Spaceship (cellular automaton)

Spaceship (cellular automaton)

In a cellular automaton, a finite pattern is called a spaceship if it reappears after a certain number of generations in the same orientation but in a different position. The smallest such number of generations is called the period of the spaceship.

The speed of a spaceship is often expressed in terms of "c", the metaphorical "speed of light" (one cell per generation) which in many cellular automata is the fastest that an effect can spread. In a two-dimensional cellular automaton, if a spaceship is translated by ("m", "n") every period, then the speed is defined as the maximum of |"m"| and |"n"|, divided by the period, multiplied by "c". For example, "c"/4 means a speed of one cell every four generations. This is easily generalized to cellular automata of dimensionality other than 2.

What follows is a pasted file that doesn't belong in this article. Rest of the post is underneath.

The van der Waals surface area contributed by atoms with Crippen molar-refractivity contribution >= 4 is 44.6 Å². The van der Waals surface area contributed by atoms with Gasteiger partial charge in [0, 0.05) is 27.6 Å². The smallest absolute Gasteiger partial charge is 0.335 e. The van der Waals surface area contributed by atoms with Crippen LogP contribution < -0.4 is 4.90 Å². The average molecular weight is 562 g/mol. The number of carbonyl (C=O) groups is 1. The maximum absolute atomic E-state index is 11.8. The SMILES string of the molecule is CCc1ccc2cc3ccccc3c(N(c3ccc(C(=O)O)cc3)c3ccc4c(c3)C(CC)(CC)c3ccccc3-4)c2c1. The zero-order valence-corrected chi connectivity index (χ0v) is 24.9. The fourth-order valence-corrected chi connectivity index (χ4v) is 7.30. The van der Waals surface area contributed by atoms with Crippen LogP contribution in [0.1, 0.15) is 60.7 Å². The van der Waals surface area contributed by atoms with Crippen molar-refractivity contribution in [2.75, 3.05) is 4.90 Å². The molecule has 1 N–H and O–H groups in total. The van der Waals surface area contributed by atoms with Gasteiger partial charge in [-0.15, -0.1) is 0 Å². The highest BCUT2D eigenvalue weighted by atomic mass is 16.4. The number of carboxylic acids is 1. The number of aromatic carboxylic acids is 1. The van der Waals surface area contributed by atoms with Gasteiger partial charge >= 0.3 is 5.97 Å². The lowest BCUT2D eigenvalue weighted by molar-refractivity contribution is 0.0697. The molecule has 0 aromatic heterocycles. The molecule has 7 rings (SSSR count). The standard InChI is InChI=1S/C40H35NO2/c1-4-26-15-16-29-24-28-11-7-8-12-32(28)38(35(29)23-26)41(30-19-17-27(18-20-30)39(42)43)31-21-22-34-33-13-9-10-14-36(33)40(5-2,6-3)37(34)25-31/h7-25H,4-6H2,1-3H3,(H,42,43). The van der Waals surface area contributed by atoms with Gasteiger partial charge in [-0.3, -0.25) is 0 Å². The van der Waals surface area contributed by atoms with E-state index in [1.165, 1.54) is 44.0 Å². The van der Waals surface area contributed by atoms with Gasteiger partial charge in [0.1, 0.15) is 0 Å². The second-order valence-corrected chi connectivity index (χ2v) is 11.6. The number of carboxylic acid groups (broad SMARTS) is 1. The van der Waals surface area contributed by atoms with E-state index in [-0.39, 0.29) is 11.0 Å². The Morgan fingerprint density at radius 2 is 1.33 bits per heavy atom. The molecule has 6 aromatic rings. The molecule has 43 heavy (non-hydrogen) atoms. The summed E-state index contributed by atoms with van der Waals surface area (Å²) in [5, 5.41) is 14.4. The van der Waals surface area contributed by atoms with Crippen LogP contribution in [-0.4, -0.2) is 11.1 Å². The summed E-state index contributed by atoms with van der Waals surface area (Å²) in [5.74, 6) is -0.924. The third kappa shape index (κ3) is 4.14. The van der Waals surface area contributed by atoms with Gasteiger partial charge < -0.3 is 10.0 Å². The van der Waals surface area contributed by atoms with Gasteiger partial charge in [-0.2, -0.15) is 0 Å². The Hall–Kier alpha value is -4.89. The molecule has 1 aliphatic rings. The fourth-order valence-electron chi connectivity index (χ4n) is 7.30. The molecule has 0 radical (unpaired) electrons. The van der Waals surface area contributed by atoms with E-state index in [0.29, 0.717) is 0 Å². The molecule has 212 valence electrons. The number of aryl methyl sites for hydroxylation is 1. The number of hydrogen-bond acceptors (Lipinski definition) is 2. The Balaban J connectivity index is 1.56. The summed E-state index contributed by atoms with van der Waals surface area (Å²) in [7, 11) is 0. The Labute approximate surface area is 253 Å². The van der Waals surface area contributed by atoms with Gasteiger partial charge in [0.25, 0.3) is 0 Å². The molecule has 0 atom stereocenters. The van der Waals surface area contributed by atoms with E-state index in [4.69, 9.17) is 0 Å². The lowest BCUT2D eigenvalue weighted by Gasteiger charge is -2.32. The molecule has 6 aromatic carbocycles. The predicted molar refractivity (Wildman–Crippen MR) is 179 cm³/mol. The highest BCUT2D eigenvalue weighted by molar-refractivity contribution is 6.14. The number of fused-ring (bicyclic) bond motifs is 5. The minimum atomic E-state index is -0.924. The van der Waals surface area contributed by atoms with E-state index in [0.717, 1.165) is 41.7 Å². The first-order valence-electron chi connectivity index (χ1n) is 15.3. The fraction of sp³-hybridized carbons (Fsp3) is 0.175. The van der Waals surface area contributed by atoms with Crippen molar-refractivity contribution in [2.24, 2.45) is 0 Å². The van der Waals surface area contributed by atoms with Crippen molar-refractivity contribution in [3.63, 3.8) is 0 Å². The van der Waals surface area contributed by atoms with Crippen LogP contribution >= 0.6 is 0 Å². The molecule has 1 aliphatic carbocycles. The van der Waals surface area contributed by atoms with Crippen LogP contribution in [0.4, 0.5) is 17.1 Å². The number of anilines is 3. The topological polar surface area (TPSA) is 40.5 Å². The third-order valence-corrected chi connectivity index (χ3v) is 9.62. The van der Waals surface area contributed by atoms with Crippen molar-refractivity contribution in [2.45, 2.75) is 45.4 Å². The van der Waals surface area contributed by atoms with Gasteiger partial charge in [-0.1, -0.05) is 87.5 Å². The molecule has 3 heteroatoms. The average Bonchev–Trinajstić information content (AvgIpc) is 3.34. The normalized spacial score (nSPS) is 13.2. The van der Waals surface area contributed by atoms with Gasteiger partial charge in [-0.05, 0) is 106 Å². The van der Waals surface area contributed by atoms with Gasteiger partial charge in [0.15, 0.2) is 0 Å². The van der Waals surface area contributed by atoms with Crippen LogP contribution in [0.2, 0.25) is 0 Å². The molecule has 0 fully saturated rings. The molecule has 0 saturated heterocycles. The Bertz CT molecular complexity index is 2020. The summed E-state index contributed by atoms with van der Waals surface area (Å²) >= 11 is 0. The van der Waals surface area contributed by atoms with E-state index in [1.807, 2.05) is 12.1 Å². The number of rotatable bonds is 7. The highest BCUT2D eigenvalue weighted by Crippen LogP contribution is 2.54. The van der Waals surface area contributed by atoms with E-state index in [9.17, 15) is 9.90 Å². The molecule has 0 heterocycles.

A tagalong is a pattern that is not a spaceship in itself but that can be attached to the back of a spaceship to form a larger spaceship. Similarly, a pushalong is placed at the front.

A pattern that, when a spaceship is input, outputs a copy of the spaceship travelling in a different direction is called a reflector.

Spaceships are important because they can sometimes be modified to produce puffers. Spaceships can also be used to transmit information. For example, in Conway's Game of Life, the ability of the glider (Life's simplest spaceship) to transmit information is part of a proof that Life is Turing-complete.

External links

* [ Spaceships in Conway's Game of Life] by David I. Bell
* [ Gliders in "Life"-Like Cellular Automata] by David Eppstein

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